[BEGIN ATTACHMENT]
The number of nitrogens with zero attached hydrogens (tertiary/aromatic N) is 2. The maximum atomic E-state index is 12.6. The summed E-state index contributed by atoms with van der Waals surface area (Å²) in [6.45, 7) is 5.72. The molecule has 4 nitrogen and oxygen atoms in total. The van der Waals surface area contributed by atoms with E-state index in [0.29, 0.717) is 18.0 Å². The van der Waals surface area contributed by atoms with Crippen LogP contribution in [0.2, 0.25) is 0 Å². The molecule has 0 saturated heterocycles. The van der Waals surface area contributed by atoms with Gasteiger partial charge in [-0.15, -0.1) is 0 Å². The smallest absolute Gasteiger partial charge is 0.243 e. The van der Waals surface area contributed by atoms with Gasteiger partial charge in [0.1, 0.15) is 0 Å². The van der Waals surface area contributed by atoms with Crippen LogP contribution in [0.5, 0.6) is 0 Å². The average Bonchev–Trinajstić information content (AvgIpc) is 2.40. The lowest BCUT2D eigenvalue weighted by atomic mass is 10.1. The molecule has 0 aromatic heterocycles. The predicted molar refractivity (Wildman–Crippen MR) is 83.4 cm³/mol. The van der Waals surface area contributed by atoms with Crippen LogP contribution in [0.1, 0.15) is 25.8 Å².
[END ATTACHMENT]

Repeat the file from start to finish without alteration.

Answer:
The number of nitrogens with zero attached hydrogens (tertiary/aromatic N) is 2. The maximum atomic E-state index is 12.6. The summed E-state index contributed by atoms with van der Waals surface area (Å²) in [6.45, 7) is 5.72. The molecule has 4 nitrogen and oxygen atoms in total. The van der Waals surface area contributed by atoms with E-state index in [0.29, 0.717) is 18.0 Å². The van der Waals surface area contributed by atoms with Crippen LogP contribution in [0.2, 0.25) is 0 Å². The molecule has 0 saturated heterocycles. The van der Waals surface area contributed by atoms with Gasteiger partial charge in [-0.15, -0.1) is 0 Å². The smallest absolute Gasteiger partial charge is 0.243 e. The van der Waals surface area contributed by atoms with Gasteiger partial charge in [0.1, 0.15) is 0 Å². The van der Waals surface area contributed by atoms with Crippen LogP contribution in [0.5, 0.6) is 0 Å². The average Bonchev–Trinajstić information content (AvgIpc) is 2.40. The lowest BCUT2D eigenvalue weighted by atomic mass is 10.1. The molecule has 0 aromatic heterocycles. The predicted molar refractivity (Wildman–Crippen MR) is 83.4 cm³/mol. The van der Waals surface area contributed by atoms with Crippen LogP contribution in [0.1, 0.15) is 25.8 Å².